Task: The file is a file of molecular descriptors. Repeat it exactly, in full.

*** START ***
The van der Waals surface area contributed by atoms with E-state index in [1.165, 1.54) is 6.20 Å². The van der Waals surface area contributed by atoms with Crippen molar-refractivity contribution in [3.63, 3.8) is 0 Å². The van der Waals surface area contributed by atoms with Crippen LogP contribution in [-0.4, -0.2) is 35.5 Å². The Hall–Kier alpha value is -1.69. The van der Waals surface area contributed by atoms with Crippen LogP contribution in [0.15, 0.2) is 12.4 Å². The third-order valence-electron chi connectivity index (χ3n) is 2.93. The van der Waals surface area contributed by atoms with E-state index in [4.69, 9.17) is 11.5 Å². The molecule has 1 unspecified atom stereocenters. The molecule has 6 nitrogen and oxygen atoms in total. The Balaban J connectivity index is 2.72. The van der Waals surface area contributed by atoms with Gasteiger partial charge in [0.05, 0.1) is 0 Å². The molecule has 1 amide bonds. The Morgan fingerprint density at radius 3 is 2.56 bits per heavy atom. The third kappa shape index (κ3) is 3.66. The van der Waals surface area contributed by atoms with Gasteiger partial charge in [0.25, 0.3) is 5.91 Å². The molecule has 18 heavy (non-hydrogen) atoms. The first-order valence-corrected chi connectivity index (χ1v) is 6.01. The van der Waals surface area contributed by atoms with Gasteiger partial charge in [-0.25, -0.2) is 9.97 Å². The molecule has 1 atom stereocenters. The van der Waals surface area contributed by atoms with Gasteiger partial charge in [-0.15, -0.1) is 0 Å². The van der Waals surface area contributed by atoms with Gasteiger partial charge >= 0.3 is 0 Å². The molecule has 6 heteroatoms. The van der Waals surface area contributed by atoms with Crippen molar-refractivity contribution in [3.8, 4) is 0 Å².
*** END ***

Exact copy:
The van der Waals surface area contributed by atoms with E-state index in [1.165, 1.54) is 6.20 Å². The van der Waals surface area contributed by atoms with Crippen molar-refractivity contribution in [3.63, 3.8) is 0 Å². The van der Waals surface area contributed by atoms with Crippen LogP contribution in [-0.4, -0.2) is 35.5 Å². The Hall–Kier alpha value is -1.69. The van der Waals surface area contributed by atoms with Crippen LogP contribution in [0.15, 0.2) is 12.4 Å². The third-order valence-electron chi connectivity index (χ3n) is 2.93. The van der Waals surface area contributed by atoms with E-state index in [4.69, 9.17) is 11.5 Å². The molecule has 1 unspecified atom stereocenters. The molecule has 6 nitrogen and oxygen atoms in total. The Balaban J connectivity index is 2.72. The van der Waals surface area contributed by atoms with Gasteiger partial charge in [0.05, 0.1) is 0 Å². The molecule has 1 amide bonds. The Morgan fingerprint density at radius 3 is 2.56 bits per heavy atom. The third kappa shape index (κ3) is 3.66. The van der Waals surface area contributed by atoms with Gasteiger partial charge in [0.25, 0.3) is 5.91 Å². The molecule has 18 heavy (non-hydrogen) atoms. The first-order valence-corrected chi connectivity index (χ1v) is 6.01. The van der Waals surface area contributed by atoms with Gasteiger partial charge in [-0.25, -0.2) is 9.97 Å². The molecule has 1 atom stereocenters. The van der Waals surface area contributed by atoms with Gasteiger partial charge in [-0.15, -0.1) is 0 Å². The van der Waals surface area contributed by atoms with Gasteiger partial charge >= 0.3 is 0 Å². The molecule has 6 heteroatoms. The van der Waals surface area contributed by atoms with Crippen molar-refractivity contribution in [3.8, 4) is 0 Å².